Mozart: Symphonies Nos. 31 and 38 (SACD review)

Josef Krips, Royal Concertgebouw Orchestra. PentaTone Classics SACD 5186 119.

Now, this is the way I remember Philips recordings and the Concertgebouw sounding years ago in their glory days. Way back before digital processing and before Chailly and Decca had picked up the Concertgebouw Orchestra, there was this wonderful resonant ambiance that gave the ensemble a golden glow. The old Concertgebouw recordings, like this one, were little gems that shone radiantly in the world of classical music. It’s nice to have some of them back more radiant than ever.

From time to time I’ve mentioned that during the early 1970’s when Quadraphonic sound was a short-lived rage, companies like Philips experimented with the technique but never actually issued much of it in anything but straight two-channel stereo. Then, some thirty years later with the advent of SACD multichannel capability, PentaTone Classics began re-releasing a number of Philips’s old four-channel recordings on hybrid stereo/multichannel discs, meaning a person could play them back in two channels or four or five channels, depending on one’s equipment and one’s preference.  PentaTone re-released the current issue in 2003.

I played the Mozart from the SACD stereo layer in my regular two-channel system, and it sounded terrific. Very clean, very smooth, and, most happily, very glowing and ambient, better than I ever recalled hearing the recording before, perhaps because PentaTone remastered both the multichannel and stereo layers. I would imagine the ambient bloom I’m referring to would show up even better being reinforced by some subtle surround information in the rear channels. Incidentally, the Philips recordings were originally miked in four channels, not five or five-point-one, so that’s the way PentaTone have preserved them.

As far as the music is concerned, it’s lovely. Josef Krips was a consummate Mozartian of the old school, and his performances of Symphony No. 31 “Paris” and and No. 38 “Prague” are bouncy, charming, traditional, but reasonably impassioned, too. There is no stuffiness about them, especially not the little “Paris” Symphony, and they come across most lovingly. Compared to the several rival recordings I had on hand--Barenboim, Klemperer, Mackerras--Krips loses something, perhaps, in overall character, appearing a bit plainer than the others. However, one should not consider this a drawback, and Krips’s traditional approach should appeal to those listeners seeking conventional yet affectionate interpretations. There is no lack of warmth or enchantment in these performances for all their straightforwardness.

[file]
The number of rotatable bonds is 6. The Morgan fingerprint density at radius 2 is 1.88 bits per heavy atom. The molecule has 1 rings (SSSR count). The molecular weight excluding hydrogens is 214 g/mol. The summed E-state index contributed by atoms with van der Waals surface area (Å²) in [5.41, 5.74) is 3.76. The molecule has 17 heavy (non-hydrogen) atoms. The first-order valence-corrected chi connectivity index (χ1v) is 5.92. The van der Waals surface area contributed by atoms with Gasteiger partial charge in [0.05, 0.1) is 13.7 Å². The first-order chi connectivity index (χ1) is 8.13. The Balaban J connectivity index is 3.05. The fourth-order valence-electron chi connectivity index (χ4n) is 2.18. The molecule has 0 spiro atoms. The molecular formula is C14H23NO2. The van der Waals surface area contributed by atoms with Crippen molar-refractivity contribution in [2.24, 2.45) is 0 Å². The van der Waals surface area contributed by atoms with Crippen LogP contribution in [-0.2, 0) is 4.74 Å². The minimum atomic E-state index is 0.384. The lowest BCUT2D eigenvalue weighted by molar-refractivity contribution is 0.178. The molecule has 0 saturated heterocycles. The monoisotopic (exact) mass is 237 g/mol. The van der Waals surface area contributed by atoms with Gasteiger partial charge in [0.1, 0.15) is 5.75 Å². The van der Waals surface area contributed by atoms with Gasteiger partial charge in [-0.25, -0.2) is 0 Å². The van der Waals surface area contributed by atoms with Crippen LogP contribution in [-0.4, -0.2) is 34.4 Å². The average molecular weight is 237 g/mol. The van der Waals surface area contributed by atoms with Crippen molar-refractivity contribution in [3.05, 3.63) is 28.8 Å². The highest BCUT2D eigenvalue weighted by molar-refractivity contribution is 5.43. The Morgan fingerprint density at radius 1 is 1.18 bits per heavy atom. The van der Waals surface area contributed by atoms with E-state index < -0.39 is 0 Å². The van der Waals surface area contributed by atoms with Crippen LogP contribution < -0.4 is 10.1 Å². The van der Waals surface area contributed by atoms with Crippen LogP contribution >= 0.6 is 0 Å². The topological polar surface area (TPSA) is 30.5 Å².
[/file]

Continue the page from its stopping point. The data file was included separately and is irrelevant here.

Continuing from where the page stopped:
If there is any drawback to the disc at all, it’s that many of Krips’s recordings in regular stereo are available at a much lower cost, if not in as clean sound. But if it’s multichannel you’re looking for or the best possible Krips in two-channel, this is a fine route to take.


To listen to a few brief excerpts from this album, click here:

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John J. Puccio

John J. Puccio

About the Author

Understand, I'm just an everyday guy reacting to something I love. And I've been doing it for a very long time, my appreciation for classical music starting with the musical excerpts on The Big John and Sparkie radio show in the early Fifties and the purchase of my first recording, The 101 Strings Play the Classics, around 1956. In the late Sixties I began teaching high school English and Film Studies as well as becoming interested in hi-fi, my audio ambitions graduating me from a pair of AR-3 speakers to the Fulton J's recommended by The Stereophile's J. Gordon Holt. In the early Seventies, I began writing for a number of audio magazines, including Audio Excellence, Audio Forum, The Boston Audio Society Speaker, The American Record Guide, and from 1976 until 2008, The $ensible Sound, for which I served as Classical Music Editor.

Today, I'm retired from teaching and use a pair of bi-amped VMPS RM40s loudspeakers for my listening. In addition to writing the Classical Candor blog, I served as the Movie Review Editor for the Web site Movie Metropolis (formerly DVDTown) from 1997-2013. Music and movies. Life couldn't be better.

Mission Statement

It is the goal of Classical Candor to promote the enjoyment of classical music. Other forms of music come and go--minuets, waltzes, ragtime, blues, jazz, bebop, country-western, rock-'n'-roll, heavy metal, rap, and the rest--but classical music has been around for hundreds of years and will continue to be around for hundreds more. It's no accident that every major city in the world has one or more symphony orchestras.

When I was young, I heard it said that only intellectuals could appreciate classical music, that it required dedicated concentration to appreciate. Nonsense. I'm no intellectual, and I've always loved classical music. Anyone who's ever seen and enjoyed Disney's Fantasia or a Looney Tunes cartoon playing Rossini's William Tell Overture or Liszt's Hungarian Rhapsody No. 2 can attest to the power and joy of classical music, and that's just about everybody.

So, if Classical Candor can expand one's awareness of classical music and bring more joy to one's life, more power to it. It's done its job.

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"Their Master's Voice" by Michael Sowa

"Their Master's Voice" by Michael Sowa